Live and let die blares from the speakers as Marc Burrows circles the room, high-fiving everyone in sight. This sets the scene for the show – a childlike, joyful celebration of the power of music from a man that knows it far too personally.
His utter joyful enthusiasm and complete lack of cynicism however - coupled with his ridiculous anecdotes about Boy George and Shakira - make him possibly the coolest act of the Fringe.
Marc Burrows' manic charm quickly puts the audience at ease, before catching them off their guard by revealing humorously personal truths according to various members' favourite music genre. There is a tangible sense of love for the subject matter, and having worked as a music journalist, musician and celebrity social media strategist, it is understandable why. Burrows has seen the highs and the lows of the music industry, and this forms the basis of a bittersweet show about the importance of music to his own life, and the absurdity of the business that surrounds it. There are plenty of gags, some so eye-rollingly awful they elicit a groan from the spectators, but delivered with his cheeky appeal he somehow gets away with it.
The Ten Best Songs Of All Time in question is a subjective list of tracks that are important to Burrows, all of which have a connection to formative - and frequently hilarious - points in his life. This creates a narrative thread that keeps the show moving, allowing for tangents and off-topic observations, but providing a solid backbone that prevents the show from rambling. There is an emphasis placed on the importance of music to the audience as well, with regular input from those watching - culminating in a heartwarming finale that unites the room and successfully highlights his message.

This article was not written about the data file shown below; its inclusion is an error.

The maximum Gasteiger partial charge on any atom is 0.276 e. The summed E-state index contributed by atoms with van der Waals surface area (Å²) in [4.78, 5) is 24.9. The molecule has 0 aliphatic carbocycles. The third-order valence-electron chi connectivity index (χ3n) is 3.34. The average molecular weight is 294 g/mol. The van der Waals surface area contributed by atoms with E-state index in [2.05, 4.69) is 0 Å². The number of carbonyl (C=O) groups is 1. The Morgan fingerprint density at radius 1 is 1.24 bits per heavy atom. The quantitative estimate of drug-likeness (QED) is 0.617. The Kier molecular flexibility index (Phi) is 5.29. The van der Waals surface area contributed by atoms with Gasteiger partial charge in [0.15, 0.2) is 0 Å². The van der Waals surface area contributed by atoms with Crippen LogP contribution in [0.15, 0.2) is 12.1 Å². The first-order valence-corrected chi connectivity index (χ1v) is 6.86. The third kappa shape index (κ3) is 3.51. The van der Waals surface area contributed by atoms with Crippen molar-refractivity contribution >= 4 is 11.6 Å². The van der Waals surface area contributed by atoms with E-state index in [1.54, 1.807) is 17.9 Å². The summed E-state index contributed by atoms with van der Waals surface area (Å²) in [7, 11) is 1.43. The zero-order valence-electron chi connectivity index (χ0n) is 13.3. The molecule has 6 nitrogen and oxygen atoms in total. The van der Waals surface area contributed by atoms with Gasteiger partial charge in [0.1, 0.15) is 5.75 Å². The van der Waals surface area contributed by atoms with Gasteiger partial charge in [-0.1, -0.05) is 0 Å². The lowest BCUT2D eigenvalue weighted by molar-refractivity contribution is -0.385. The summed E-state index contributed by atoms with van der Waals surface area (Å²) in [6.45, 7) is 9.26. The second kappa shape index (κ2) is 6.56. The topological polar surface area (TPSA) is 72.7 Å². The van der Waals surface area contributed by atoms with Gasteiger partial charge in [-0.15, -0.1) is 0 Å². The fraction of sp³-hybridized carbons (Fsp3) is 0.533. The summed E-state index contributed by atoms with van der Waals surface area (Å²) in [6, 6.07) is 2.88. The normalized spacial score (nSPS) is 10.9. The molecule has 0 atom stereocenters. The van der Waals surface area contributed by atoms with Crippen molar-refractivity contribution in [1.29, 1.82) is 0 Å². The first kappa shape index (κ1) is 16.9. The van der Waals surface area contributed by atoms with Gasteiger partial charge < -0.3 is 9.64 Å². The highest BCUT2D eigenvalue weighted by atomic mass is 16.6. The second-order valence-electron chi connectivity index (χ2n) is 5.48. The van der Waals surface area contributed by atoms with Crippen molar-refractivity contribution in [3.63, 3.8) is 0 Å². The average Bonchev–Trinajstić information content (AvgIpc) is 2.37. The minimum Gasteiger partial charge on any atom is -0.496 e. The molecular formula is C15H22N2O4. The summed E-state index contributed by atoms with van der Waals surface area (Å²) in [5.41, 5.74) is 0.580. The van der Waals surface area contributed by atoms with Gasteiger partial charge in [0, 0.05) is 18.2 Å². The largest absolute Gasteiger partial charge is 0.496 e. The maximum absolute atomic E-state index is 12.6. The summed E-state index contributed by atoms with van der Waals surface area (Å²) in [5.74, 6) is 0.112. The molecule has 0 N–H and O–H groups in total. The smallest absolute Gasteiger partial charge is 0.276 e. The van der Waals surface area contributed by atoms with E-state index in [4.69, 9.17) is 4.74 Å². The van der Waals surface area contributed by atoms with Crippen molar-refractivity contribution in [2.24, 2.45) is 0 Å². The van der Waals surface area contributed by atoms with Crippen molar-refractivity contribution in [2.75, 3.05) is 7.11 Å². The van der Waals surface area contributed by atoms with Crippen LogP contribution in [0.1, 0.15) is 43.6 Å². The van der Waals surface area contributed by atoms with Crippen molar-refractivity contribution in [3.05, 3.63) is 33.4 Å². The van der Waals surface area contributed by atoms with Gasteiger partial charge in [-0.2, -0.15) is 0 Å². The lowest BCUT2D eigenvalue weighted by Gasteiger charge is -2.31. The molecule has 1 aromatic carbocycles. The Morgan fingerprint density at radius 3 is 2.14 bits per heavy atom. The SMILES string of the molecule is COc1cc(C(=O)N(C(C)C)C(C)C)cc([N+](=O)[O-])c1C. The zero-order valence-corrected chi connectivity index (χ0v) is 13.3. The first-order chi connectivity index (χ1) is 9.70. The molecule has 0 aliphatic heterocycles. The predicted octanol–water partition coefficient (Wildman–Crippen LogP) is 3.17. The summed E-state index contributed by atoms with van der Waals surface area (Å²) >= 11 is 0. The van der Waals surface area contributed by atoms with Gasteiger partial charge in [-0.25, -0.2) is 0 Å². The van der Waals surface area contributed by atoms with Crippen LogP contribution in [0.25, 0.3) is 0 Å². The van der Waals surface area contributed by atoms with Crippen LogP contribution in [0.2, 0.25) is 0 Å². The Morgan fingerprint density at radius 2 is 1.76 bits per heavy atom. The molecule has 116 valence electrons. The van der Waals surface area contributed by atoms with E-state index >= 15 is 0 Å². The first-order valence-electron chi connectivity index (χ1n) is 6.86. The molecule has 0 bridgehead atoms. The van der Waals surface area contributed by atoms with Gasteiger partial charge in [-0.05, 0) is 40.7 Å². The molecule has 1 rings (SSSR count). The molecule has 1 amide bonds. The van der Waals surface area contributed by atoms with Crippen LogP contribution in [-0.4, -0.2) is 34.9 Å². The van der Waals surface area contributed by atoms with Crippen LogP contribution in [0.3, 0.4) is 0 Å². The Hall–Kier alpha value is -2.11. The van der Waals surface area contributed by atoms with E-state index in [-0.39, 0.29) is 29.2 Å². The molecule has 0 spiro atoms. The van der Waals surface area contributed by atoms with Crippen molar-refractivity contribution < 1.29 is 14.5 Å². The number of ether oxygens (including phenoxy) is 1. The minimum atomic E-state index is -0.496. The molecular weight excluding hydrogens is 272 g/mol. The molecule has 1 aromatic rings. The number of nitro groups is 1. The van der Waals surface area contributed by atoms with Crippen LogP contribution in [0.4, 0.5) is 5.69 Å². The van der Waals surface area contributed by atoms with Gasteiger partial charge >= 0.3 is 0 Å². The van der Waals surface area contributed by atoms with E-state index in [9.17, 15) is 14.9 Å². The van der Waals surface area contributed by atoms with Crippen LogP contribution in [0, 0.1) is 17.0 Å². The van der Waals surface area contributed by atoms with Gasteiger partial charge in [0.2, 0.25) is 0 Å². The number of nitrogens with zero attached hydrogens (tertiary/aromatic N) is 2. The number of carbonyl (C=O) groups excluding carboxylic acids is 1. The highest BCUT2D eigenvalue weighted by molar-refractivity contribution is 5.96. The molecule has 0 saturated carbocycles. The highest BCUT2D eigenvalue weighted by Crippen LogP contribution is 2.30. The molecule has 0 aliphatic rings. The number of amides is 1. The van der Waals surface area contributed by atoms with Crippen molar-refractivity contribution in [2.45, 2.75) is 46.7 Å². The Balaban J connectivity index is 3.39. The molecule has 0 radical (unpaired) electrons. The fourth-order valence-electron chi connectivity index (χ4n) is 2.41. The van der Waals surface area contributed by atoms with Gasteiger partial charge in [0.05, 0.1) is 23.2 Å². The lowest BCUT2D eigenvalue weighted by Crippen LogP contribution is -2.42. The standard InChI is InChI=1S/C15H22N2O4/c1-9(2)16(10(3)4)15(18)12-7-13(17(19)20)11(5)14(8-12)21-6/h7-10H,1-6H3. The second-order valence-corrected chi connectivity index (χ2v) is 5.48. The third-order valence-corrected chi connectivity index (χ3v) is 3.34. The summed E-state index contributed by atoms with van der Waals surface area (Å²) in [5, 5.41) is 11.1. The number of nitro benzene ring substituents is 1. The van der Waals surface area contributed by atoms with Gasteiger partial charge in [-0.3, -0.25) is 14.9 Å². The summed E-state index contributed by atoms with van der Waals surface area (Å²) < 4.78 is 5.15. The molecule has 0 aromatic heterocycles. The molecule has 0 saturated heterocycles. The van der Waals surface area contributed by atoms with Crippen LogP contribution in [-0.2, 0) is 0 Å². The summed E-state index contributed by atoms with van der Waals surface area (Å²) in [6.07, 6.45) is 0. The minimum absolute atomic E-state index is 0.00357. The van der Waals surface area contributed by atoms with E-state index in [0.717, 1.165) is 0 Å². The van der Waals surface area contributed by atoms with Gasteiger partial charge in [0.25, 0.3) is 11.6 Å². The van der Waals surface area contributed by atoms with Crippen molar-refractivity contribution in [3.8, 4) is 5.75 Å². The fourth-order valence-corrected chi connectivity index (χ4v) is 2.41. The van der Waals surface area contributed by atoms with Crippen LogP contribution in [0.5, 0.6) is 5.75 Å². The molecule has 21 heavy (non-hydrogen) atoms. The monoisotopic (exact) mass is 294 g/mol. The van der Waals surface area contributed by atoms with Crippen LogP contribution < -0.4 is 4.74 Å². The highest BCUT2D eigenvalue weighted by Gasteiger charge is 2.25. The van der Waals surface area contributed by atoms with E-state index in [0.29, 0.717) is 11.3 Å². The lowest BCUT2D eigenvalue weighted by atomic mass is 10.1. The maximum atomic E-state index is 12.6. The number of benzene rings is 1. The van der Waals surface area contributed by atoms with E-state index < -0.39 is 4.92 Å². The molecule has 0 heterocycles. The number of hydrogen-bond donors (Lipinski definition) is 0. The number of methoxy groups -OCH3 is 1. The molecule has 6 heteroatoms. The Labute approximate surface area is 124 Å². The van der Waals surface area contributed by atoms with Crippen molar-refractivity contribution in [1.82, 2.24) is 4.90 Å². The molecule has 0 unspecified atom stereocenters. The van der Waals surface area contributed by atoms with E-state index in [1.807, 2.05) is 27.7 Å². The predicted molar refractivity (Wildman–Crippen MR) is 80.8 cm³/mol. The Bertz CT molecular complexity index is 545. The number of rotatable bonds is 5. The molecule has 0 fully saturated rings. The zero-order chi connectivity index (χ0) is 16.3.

Music itself plays a big part in the show, with short bursts of each song providing just enough time for Burrows to note down its name on the hastily constructed flipchart list at the side of the stage. His distinctive singing voice is utilised regularly as well, helping to illustrate the points he is trying to make. Due to being part of a Steampunk band, as well as having all the wrong haircuts at all the wrong times, Burrows complains of his 'uncool' status. His utter joyful enthusiasm and complete lack of cynicism however - coupled with his ridiculous anecdotes about Boy George and Shakira - make him possibly the coolest act of the Fringe.